National Engagement Strategy
As of 2015, NES Cameroon achievements include:
- Creating a civil society platform for the promotion of land governance in Cameroon, which now consists of more than 200 international, national and local actors, as well as regional hubs working to monitor land administration at local level;
- Drafting a detailed assessment of Cameroon’s land policy, as well as spearheading advocacy meetings with top policy-makers in order to highlight the views and proposals of civil society on land policy reforms and governance frameworks;
- Carrying out of training sessions on public engagement, lobbying and advocacy, and monitoring of land instruments to promote land governance;
- Supporting evicted Mbororo families of the Banja village in the North West Region, enabling 300 members of the community to return to their lands.
What is a National Engagement Strategy? Learn more HERE!
Cameroon’s land tenure is currently regulated by three ordinances (No 74-1 to establish rules governing land tenure in Cameroon, No 74-2 to establish rules governing state land and No 74-3 to establish expropriation procedures for public purposes including the terms for expropriation) passed in 1974. In 1976, three decrees (No 76-165 to establish the conditions for obtaining land titles, No 76-166 to establish the terms and conditions for the management of national lands, and No 76-167 to establish the terms and conditions for the management of private properties of the state) were signed to supplement the 1974 ordinances.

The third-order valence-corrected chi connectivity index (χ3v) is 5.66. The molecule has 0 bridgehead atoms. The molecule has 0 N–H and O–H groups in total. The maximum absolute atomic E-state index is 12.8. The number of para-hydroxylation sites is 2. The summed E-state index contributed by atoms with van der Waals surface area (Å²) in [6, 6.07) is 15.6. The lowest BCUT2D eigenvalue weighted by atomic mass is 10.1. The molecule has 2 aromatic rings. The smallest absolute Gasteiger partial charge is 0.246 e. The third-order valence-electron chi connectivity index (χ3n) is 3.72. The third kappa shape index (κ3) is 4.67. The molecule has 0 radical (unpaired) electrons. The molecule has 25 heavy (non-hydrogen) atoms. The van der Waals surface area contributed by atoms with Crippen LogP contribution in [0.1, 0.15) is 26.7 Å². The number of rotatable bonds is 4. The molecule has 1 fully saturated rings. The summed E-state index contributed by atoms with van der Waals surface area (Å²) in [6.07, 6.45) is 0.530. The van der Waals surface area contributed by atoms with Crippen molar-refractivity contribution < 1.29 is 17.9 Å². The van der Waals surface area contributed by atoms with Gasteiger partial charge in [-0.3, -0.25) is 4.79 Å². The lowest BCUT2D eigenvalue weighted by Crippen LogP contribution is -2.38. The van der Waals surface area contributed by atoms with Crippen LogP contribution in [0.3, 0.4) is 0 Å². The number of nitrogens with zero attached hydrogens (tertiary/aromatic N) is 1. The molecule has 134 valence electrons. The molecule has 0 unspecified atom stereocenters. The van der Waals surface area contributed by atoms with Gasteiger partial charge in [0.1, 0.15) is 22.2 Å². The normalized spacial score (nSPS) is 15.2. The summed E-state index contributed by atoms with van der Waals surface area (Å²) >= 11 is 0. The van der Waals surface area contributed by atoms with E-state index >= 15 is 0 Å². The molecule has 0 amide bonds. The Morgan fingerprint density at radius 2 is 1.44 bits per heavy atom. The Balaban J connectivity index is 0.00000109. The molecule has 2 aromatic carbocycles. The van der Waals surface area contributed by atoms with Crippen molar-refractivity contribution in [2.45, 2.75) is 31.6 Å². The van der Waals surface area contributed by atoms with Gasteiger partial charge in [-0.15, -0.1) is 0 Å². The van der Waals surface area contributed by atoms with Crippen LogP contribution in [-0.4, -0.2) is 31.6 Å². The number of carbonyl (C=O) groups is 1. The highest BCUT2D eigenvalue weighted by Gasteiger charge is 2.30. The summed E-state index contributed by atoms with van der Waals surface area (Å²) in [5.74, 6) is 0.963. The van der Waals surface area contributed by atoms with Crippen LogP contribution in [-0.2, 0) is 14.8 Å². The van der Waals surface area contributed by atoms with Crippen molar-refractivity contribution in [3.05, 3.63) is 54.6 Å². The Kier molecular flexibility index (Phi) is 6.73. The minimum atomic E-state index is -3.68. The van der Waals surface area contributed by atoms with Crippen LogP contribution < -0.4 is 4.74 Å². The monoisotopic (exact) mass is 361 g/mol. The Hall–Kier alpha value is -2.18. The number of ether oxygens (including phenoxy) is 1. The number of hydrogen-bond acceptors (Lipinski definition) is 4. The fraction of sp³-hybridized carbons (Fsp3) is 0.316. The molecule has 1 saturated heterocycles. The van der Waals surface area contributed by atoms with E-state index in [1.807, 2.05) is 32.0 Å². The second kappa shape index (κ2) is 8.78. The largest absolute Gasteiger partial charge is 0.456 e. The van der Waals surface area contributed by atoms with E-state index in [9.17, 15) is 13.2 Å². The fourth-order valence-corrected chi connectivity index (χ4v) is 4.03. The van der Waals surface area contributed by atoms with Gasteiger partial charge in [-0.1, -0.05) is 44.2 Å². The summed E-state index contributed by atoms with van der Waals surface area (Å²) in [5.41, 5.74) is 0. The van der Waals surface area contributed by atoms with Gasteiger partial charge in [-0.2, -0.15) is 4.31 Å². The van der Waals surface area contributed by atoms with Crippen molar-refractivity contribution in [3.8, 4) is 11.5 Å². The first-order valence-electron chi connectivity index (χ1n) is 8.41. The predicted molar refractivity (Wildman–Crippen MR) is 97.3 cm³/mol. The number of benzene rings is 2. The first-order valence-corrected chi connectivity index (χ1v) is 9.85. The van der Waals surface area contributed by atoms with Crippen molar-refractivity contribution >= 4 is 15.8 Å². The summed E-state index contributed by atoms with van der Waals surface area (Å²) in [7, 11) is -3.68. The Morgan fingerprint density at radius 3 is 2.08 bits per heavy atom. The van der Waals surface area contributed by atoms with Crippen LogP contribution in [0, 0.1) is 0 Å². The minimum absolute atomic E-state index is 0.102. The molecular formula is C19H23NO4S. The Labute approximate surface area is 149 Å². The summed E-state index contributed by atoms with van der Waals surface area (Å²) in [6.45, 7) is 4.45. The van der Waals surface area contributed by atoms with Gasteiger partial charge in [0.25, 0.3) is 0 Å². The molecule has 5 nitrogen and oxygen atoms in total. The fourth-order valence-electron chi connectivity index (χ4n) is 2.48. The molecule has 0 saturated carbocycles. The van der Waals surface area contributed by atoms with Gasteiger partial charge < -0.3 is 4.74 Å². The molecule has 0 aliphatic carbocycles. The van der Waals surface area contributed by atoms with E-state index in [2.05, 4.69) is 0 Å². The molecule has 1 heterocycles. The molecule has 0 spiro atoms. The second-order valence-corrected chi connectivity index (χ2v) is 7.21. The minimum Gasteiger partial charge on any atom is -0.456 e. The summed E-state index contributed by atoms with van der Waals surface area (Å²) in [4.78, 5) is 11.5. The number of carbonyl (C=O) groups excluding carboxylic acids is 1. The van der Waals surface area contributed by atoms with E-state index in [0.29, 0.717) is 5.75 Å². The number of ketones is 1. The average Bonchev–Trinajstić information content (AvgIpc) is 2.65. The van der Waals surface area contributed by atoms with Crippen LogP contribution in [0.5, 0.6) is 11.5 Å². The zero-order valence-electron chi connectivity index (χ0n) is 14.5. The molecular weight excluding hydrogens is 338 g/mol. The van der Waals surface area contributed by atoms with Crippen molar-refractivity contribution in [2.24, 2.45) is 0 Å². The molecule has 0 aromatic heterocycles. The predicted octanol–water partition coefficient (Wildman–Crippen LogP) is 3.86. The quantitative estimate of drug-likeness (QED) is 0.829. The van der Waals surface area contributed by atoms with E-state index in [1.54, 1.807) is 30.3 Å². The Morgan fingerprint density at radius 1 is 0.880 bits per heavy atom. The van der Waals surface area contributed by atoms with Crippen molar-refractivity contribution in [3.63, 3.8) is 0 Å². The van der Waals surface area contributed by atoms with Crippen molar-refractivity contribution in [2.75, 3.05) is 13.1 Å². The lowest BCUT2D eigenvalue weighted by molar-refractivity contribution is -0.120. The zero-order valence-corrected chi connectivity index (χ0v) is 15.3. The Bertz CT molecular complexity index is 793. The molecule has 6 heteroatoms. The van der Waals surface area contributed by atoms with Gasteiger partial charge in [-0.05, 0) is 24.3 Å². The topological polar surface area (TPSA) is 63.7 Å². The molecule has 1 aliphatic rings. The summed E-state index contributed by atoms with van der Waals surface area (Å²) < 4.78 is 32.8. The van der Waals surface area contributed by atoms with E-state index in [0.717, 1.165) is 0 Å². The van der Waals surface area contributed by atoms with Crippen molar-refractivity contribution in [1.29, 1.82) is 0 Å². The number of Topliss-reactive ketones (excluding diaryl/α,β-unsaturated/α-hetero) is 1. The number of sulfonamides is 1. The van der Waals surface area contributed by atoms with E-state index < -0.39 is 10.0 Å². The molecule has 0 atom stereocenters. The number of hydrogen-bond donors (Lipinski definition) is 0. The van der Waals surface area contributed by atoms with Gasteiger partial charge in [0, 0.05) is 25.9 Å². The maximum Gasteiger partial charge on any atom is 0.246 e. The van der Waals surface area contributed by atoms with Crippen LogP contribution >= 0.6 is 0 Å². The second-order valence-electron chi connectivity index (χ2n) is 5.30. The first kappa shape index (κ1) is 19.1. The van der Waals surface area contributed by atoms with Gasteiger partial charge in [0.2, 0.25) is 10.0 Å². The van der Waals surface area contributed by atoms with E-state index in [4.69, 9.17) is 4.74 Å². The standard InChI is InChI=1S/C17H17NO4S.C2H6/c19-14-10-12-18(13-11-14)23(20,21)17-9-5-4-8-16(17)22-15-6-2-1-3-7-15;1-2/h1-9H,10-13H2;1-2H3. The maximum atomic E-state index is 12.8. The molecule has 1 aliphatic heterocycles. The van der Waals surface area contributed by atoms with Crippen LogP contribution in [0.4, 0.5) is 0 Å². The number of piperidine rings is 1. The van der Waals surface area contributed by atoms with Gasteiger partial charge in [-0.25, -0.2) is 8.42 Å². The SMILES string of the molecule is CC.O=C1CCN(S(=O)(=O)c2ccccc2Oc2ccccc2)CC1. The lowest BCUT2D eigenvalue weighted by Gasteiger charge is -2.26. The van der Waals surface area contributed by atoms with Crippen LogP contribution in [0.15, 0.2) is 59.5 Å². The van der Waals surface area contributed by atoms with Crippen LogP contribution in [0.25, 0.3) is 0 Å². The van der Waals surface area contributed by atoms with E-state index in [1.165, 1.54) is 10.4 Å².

Apart from a decree in 2005, Cameroon’s land tenure regulation has not witnessed any significant and impacting reforms since this time. It is now characterized by several loopholes that render it generally unresponsive to the needs of various vulnerable groups, such as women and indigenous people, as well as poor rural communities in general. There is a current surge in land related conflicts in the country, with international and local large scale investors and speculators benefitting from the state of the land governance framework to “grab” large expanses of arable land. Inevitably, the system leaves communities feel systematically detached from their land, which has failed to protect their rights and interests.
The ongoing land reform process, initiated by the Ministry in charge of lands, represents a key opportunity to address these issues.
The focus areas for 2015 and 2016 for the NES process in Cameroon include influencing the ongoing policy reform process initiated and spearheaded by Cameroon's ministry of land in order to ensure that the resulting policy is more responsive to the needs and interests of the vulnerable segments of the population; contributing to the improvement of pro-poor land rights within the context of the reformed land policy environment; reinforcing the relationship and collaboration between the NES stakeholders, decision makers and those who can reach the decision makers; strengthening the capacity of communities to play a leading role in negotiating, protecting and defending their land rights and finally, strengthening the capacities of Cameroon’s civil society to come together and act in order to ensure good land governance and to defend the land access and ownership rights of poor and vulnerable communities.